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June 23, 2008

It’s Hard to Sell a Revolution to a Guy Who Just Wants a Desk


About 10 years ago, I attended a meeting at the headquarters of a large company that makes office furniture. At the time, their latest brilliant idea was an individual, desk-height, table-toppish thing on wheels. An office worker would get one of these little tables on wheels, along with a chair on wheels to match.


How would they use these? I found out as the meeting was starting.


All the furniture company employees who were attending the meeting grabbed their tables-on-wheels, pushed off with their feet and assembled themselves in a circle. Instant conference table! When it was over, they all took their individual tables-on-wheels and returned to their work spaces.


The designers’ idea was that people would use these things in open workspaces, as opposed to private offices or partition-separated cubicles, and they would encourage a more team-oriented environment. One of their brochures had the happy team tossing a basketball around the open workspace area.


If you’ve never heard of this, you probably think it sounds like a really cool idea. But remember the part about it being 10 years ago? Yeah, it never caught on. And I suspect part of the reason it never caught was the fact that the employees of the company who made it liked it too much.




I know. That’s counterintuitive. I love to use that word. But it’s also logical when you think about it.


When this meeting started, these guys came wheeling on up to the – well, the nothing, as there was no table until they collectively formed one – like it was as natural as frat boys crowding around a keg. For a second, I thought to myself, “This is weird,” but I figured out pretty quickly that it must be this company’s latest thing, as they were always coming up with something or other that was supposed to revolutionize the workplace.


What it did, without a doubt, was revolutionize their workplace – to the point where they were so into it, they couldn’t relate to a customer who had private offices, desks and normal chairs. They were like evangelists for their idea. If all you wanted to buy from them was a desk, especially if it was just like your old one, they looked at you like you were stuck in 1956.


Wouldn’t you want to revolutionize your office’s functionality?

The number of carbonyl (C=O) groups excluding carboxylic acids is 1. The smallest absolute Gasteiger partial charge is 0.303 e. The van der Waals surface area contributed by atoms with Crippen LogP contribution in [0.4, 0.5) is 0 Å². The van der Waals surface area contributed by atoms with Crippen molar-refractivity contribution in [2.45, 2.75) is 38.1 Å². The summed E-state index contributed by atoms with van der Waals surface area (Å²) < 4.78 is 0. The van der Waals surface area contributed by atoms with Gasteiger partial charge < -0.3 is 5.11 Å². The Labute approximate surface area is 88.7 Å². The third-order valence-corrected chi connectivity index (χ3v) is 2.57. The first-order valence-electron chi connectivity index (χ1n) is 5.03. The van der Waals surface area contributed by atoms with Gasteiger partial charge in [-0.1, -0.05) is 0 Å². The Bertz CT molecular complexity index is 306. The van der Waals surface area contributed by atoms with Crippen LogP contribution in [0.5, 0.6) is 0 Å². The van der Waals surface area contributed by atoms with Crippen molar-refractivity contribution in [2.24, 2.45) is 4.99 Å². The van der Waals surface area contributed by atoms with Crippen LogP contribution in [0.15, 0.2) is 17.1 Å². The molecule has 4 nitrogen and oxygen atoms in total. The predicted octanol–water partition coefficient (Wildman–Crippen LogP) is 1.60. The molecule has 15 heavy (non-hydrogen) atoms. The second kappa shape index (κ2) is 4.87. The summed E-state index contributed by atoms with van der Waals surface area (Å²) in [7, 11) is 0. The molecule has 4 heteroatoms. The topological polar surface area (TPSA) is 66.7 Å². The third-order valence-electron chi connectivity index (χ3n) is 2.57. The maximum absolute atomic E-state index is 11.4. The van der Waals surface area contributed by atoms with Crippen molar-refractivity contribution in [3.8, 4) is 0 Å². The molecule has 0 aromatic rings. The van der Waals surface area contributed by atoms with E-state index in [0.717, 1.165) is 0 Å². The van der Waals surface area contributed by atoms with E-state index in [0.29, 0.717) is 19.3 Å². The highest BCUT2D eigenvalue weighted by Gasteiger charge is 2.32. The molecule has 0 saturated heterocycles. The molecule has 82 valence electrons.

“Can’t I just buy a desk?”


Dirty look. You are so backwards.


Now, I know what you’re thinking. If this happened 10 years ago, why am I bringing it up now? Haven’t I had any job interviews with tattoo guys lately? Don’t I have anything silly to say about Kirk Kerkorian this week?


I bring it up because I think there’s an object lesson here for businesses of all kinds. It is possible to fall too much in love with your own concept. It’s one thing to believe in it. It’s another thing to think it’s going to revolutionize the business world, end world hunger and make Dancing with the Stars acceptable male viewing.


Have you ever tried to sell someone a revolution? Most aren’t really looking to buy one. They might just need a new lamp for the corner. I used to do some work for a real estate company that was usually cooking up some sort of revolutionary scheme. One of their ideas was going to change real estate forever with some sort of online concept that looked like a combination of Google Earth, Tradin’ Times and Travelocity. They spent hundreds of thousands of dollars working on this (instead of, say, paying my bills), and the last I checked, real estate still worked pretty much the same way it always has.


If there’s one company that truly has revolutionized the world, it’s Microsoft. But they never claimed they were going to do this. They just did it. And they didn’t sell you a revolution. They just sold you software and you took it from there. (Then again, Microsoft did sort of fall in love with Vista before all the rest of us fell in hate with it. Oops. Nobody’s perfect.)


You may think you have a business concept that is going to change everything as we know it, but I’ll bet you a Segway scooter you’ll make more money if you focus on the tangible and let the fantastic take care of itself.

© 2008 North Star Writers Group. May not be republished without permission.


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